TAIPEI (Reuters) - Chinese air force planes including 12 fighter jets entered Taiwan’s air defence identification zone for a second day on Sunday, Taiwan said, as tensions rise near the island just days into U.S. President Joe Biden’s new administration.
China views democratically ruled Taiwan as its own territory, and has in the past few months increased military activity near the island.
But China’s activities over the weekend mark a ratcheting up with fighters and bombers being dispatched rather than reconnaissance aircraft as had generally been the case in recent weeks.
After eight Chinese bomber planes and four fighter jets flew into Taiwan’s defence zone on Saturday, between mainland Taiwan and the Taiwan-controlled Pratas Islands in the South China Sea, a further 15 flew into the same air space on Sunday, Taiwan said.
Taiwan’s Defence Ministry said China sent six J-10 fighters, four J-16s, two SU-30s, a Y-8 reconnaissance aircraft and two Y-8 anti-submarine aircraft.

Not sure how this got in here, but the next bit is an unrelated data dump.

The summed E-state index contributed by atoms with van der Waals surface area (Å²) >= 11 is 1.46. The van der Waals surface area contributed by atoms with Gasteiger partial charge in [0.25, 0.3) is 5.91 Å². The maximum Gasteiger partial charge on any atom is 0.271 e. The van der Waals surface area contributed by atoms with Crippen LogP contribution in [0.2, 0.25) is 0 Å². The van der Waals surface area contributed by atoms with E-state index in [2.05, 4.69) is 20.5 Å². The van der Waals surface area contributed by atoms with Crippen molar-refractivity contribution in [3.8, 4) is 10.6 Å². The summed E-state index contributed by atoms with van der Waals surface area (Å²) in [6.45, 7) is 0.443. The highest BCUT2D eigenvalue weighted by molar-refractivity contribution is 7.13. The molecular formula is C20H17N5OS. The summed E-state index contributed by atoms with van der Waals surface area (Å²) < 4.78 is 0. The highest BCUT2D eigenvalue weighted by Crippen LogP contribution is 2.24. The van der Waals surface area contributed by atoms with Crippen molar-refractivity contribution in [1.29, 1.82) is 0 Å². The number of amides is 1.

Taiwan’s air force was sent up to respond, it added.
“Airborne alert sorties had been tasked, radio warnings issued and air defence missile systems deployed to monitor the activity,” the ministry said.
China has yet to comment. It has previously said such actions are aimed at defending the country’s sovereignty and designed to act as a warning against “collusion” between the United States and Taiwan.
The move is likely to further concern Washington, which on Saturday urged China to stop pressuring Taiwan and reaffirmed its commitment to the island and desire to deepen ties.
Earlier on Sunday, the U.S. military said that a U.S. aircraft carrier group led by the USS Theodore Roosevelt had entered the disputed South China Sea to promote “freedom of the seas”.
Biden was sworn into office only on Wednesday. His administration says its commitment to Taiwan is “rock-solid”.
The United States, like most countries, has no formal diplomatic ties with Taiwan, but is bound by law to provide the island with the means to defend itself.
Reporting by Ben Blanchard; Editing by Edmund Blair and Nick Macfie
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